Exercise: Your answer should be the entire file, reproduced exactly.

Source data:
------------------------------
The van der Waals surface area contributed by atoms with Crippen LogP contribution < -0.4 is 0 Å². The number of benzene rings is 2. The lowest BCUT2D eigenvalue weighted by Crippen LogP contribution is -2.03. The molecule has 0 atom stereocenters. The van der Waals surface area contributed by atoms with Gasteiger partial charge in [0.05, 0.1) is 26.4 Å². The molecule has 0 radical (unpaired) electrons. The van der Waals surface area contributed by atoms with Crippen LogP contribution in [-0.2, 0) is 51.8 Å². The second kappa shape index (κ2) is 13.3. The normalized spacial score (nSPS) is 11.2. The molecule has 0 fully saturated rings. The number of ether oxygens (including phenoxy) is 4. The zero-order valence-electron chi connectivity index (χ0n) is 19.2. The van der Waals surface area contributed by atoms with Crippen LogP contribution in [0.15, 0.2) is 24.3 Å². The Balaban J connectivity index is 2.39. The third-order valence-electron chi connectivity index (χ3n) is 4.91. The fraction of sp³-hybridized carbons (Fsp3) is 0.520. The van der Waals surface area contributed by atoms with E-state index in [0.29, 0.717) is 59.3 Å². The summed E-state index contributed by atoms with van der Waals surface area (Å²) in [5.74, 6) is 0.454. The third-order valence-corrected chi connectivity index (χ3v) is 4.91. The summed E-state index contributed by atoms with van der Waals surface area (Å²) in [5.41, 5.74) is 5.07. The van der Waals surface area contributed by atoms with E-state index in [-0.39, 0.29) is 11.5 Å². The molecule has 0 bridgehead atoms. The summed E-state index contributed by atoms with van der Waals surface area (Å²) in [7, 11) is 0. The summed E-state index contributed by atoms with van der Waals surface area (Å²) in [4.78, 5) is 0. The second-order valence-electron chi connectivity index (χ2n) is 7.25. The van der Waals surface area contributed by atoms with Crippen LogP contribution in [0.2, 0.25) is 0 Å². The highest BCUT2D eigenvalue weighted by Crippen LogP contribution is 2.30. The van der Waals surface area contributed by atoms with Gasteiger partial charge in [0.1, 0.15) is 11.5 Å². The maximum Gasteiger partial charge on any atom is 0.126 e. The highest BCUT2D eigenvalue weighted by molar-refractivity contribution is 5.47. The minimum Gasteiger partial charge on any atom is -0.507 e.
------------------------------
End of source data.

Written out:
The van der Waals surface area contributed by atoms with Crippen LogP contribution < -0.4 is 0 Å². The number of benzene rings is 2. The lowest BCUT2D eigenvalue weighted by Crippen LogP contribution is -2.03. The molecule has 0 atom stereocenters. The van der Waals surface area contributed by atoms with Gasteiger partial charge in [0.05, 0.1) is 26.4 Å². The molecule has 0 radical (unpaired) electrons. The van der Waals surface area contributed by atoms with Crippen LogP contribution in [-0.2, 0) is 51.8 Å². The second kappa shape index (κ2) is 13.3. The normalized spacial score (nSPS) is 11.2. The molecule has 0 fully saturated rings. The number of ether oxygens (including phenoxy) is 4. The zero-order valence-electron chi connectivity index (χ0n) is 19.2. The van der Waals surface area contributed by atoms with Crippen LogP contribution in [0.15, 0.2) is 24.3 Å². The Balaban J connectivity index is 2.39. The third-order valence-electron chi connectivity index (χ3n) is 4.91. The fraction of sp³-hybridized carbons (Fsp3) is 0.520. The van der Waals surface area contributed by atoms with E-state index in [0.29, 0.717) is 59.3 Å². The summed E-state index contributed by atoms with van der Waals surface area (Å²) in [5.74, 6) is 0.454. The third-order valence-corrected chi connectivity index (χ3v) is 4.91. The summed E-state index contributed by atoms with van der Waals surface area (Å²) in [5.41, 5.74) is 5.07. The van der Waals surface area contributed by atoms with E-state index in [-0.39, 0.29) is 11.5 Å². The molecule has 0 bridgehead atoms. The summed E-state index contributed by atoms with van der Waals surface area (Å²) in [7, 11) is 0. The summed E-state index contributed by atoms with van der Waals surface area (Å²) in [4.78, 5) is 0. The second-order valence-electron chi connectivity index (χ2n) is 7.25. The van der Waals surface area contributed by atoms with Crippen LogP contribution in [0.2, 0.25) is 0 Å². The highest BCUT2D eigenvalue weighted by Crippen LogP contribution is 2.30. The van der Waals surface area contributed by atoms with Gasteiger partial charge in [0.1, 0.15) is 11.5 Å². The maximum Gasteiger partial charge on any atom is 0.126 e. The highest BCUT2D eigenvalue weighted by molar-refractivity contribution is 5.47. The minimum Gasteiger partial charge on any atom is -0.507 e.